Help for Achy feet

Shopped And Dropped This Holiday? Help For Achy Feet

From the WebMD Archives

By Amy McGorry

Holiday shopping and standing all night at festive cocktail parties can leave you with sore, achy feet. But you don't have to let the agony of “da-feet” sideline you from enjoying this holiday season.

Pain and inflammation along the balls of your feet or along the metatarsals (the bones on the bottom of your feet that connect with your toes) can be caused by metatarsalgia. This painful condition affects not only holiday shoppers; it also affects athletes who land hard on their feet, such as dancers, runners and basketball and volleyball players. In addition, metatarsalgia can occur in athletes who diet to make certain weight divisions and experience bone loss from nutritional deficiencies.

When Metatarsals Are A Pain

As you walk, run or jump, your body weight shifts onto these metatarsal bones as the toes “push-off” to propel you forward. Problems occur when the weight does not get distributed evenly throughout the foot and these bones take the brunt of the force. Too much “rolling in” of the foot (pronation) can contribute to this condition. Tight or weak toe muscles along with muscle imbalances in the leg can cause disproportionate forces throughout the foot, causing additional stress to the metatarsal bones. Significant weight gain and poorly fitted shoes can also trigger this condition.

Structural issues that predispose you to metatarsalgia include:

  • Bunions
  • A high arch that strains the front portion of your foot
  • Hammertoes that cause downward pressure on the metatarsal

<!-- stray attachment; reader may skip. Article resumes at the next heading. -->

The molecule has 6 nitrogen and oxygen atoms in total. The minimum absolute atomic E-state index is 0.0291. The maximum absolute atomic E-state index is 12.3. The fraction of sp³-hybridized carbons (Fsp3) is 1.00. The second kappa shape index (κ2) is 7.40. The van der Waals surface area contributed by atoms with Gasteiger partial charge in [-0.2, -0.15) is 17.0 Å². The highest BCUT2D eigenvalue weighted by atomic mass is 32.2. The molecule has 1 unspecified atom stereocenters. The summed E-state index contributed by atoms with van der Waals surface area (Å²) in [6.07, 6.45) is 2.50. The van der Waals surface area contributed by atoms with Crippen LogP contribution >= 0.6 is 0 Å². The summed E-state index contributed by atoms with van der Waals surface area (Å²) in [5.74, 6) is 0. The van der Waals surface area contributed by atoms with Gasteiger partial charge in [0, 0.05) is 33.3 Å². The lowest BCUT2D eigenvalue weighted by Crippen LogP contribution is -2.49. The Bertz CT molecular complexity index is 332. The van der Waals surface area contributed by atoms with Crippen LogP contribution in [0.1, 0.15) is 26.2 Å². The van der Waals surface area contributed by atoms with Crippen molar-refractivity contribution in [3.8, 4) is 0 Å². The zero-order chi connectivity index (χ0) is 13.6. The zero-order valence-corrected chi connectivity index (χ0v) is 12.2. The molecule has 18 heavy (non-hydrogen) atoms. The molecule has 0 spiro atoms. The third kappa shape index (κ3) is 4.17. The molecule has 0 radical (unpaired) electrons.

• A second toe that’s longer than the big toe, which can alter weight distribution of your foot

Why You're Sidelined

An abnormal distribution of pressure can occur if there is weakness in the foot muscles, as well as other muscle weakness and tightness in your leg. As a result, these bones can’t absorb shock efficiently and become inflamed and painful when you try to jump or run. You may even experience difficulty pushing off from your toes trying to sprint across the street or on the track. Going up and down steps and walking barefoot on a hard floor can hurt. Athletes with metatarsalgia often complain of feeling like a pebble is in their shoe.

Comedian Billy Crystal used to say “it’s better to look good than to feel good.” Luckily, he’s not a shoes salesman. Shoes may look good, but if they don’t provide good shock absorption or the toe box is too narrow, the metatarsals get “squished” and take a beating as you pound the pavement. Recent reports state that 68 percent of men and 87 percent of women wear the wrong shoe size. It didn’t work out well when Cinderella’s stepsisters tried to fit into a too-small shoe, and it likely won’t work for you, either.

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How To Stay In The Game

Properly fitting shoes and sneakers can help prevent metatarsalgia from sidelining you. If you do a lot of jumping or running, you need good shock absorption and a sneaker that won’t allow excessive rubbing along the sole of your foot. Some sneakers may look cool, but the only cool thing will be the ice you have on your feet after wearing them.

Orthotics and cushioned gel metatarsal pads may also help support your foot and alleviate pain. Discuss these with your physician to see if they are appropriate for you.

Also, try the following exercises:

Arch Lifts

  • Place bare feet on the floor.
  • Keep toes straight and heels on floor and press toes down as you lift the arch of your foot. Hold 10 seconds. Do 10 times.

Toe Scrunch

  • Scrunch a washcloth with your toes. Hold the toes in scrunching position for 5 seconds. Do 10 times.

Plantar Fascia Stretch

  • Place balls of your feet on step. Drop your heels down. Hold 30 seconds. Repeat.

Toe extensor stretch

  • Hold ball of foot with one hand as you pull toes downward with the other. Hold 30 seconds. Repeat.

Always check with a physician prior to any exercise routine. And remember: You may be sidelined... but not for long!

WebMD Feature from Turner Broadcasting System
© Turner Broadcasting System, Inc.

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